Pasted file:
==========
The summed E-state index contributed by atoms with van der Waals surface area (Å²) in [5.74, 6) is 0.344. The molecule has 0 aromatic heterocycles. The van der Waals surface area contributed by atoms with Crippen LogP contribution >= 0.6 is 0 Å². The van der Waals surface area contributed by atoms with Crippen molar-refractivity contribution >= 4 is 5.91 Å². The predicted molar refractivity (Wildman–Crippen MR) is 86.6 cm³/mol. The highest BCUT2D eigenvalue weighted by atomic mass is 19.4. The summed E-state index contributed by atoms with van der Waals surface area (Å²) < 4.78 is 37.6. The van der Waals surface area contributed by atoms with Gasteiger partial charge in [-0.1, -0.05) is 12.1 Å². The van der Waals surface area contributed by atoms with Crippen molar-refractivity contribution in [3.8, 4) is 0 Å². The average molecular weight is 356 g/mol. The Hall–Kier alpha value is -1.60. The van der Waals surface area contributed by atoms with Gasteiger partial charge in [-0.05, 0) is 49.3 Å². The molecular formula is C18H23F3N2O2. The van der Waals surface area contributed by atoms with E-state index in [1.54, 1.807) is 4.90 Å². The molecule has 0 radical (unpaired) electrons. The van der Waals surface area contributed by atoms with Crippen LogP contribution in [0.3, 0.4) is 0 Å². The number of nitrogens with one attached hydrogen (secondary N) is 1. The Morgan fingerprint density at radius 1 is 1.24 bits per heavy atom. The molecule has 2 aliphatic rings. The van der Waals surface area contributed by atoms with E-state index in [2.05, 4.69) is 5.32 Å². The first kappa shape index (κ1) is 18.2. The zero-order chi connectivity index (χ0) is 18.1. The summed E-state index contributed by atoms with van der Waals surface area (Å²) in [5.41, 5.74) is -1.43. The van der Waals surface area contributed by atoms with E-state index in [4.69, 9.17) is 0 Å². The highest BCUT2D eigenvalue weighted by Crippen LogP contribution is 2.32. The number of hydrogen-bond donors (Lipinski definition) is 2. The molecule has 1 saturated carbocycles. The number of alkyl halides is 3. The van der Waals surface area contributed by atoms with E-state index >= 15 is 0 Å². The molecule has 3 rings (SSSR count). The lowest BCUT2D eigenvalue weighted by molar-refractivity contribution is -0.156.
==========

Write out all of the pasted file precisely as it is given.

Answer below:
The summed E-state index contributed by atoms with van der Waals surface area (Å²) in [5.74, 6) is 0.344. The molecule has 0 aromatic heterocycles. The van der Waals surface area contributed by atoms with Crippen LogP contribution >= 0.6 is 0 Å². The van der Waals surface area contributed by atoms with Crippen molar-refractivity contribution >= 4 is 5.91 Å². The predicted molar refractivity (Wildman–Crippen MR) is 86.6 cm³/mol. The highest BCUT2D eigenvalue weighted by atomic mass is 19.4. The summed E-state index contributed by atoms with van der Waals surface area (Å²) < 4.78 is 37.6. The van der Waals surface area contributed by atoms with Gasteiger partial charge in [-0.1, -0.05) is 12.1 Å². The van der Waals surface area contributed by atoms with Crippen molar-refractivity contribution in [3.8, 4) is 0 Å². The average molecular weight is 356 g/mol. The Hall–Kier alpha value is -1.60. The van der Waals surface area contributed by atoms with Gasteiger partial charge in [-0.05, 0) is 49.3 Å². The molecular formula is C18H23F3N2O2. The van der Waals surface area contributed by atoms with E-state index in [1.54, 1.807) is 4.90 Å². The molecule has 0 radical (unpaired) electrons. The van der Waals surface area contributed by atoms with Crippen LogP contribution in [0.3, 0.4) is 0 Å². The number of nitrogens with one attached hydrogen (secondary N) is 1. The Morgan fingerprint density at radius 1 is 1.24 bits per heavy atom. The molecule has 2 aliphatic rings. The van der Waals surface area contributed by atoms with E-state index in [2.05, 4.69) is 5.32 Å². The first kappa shape index (κ1) is 18.2. The zero-order chi connectivity index (χ0) is 18.1. The summed E-state index contributed by atoms with van der Waals surface area (Å²) in [5.41, 5.74) is -1.43. The van der Waals surface area contributed by atoms with E-state index in [4.69, 9.17) is 0 Å². The highest BCUT2D eigenvalue weighted by Crippen LogP contribution is 2.32. The number of hydrogen-bond donors (Lipinski definition) is 2. The molecule has 1 saturated carbocycles. The number of alkyl halides is 3. The van der Waals surface area contributed by atoms with E-state index >= 15 is 0 Å². The molecule has 3 rings (SSSR count). The lowest BCUT2D eigenvalue weighted by molar-refractivity contribution is -0.156.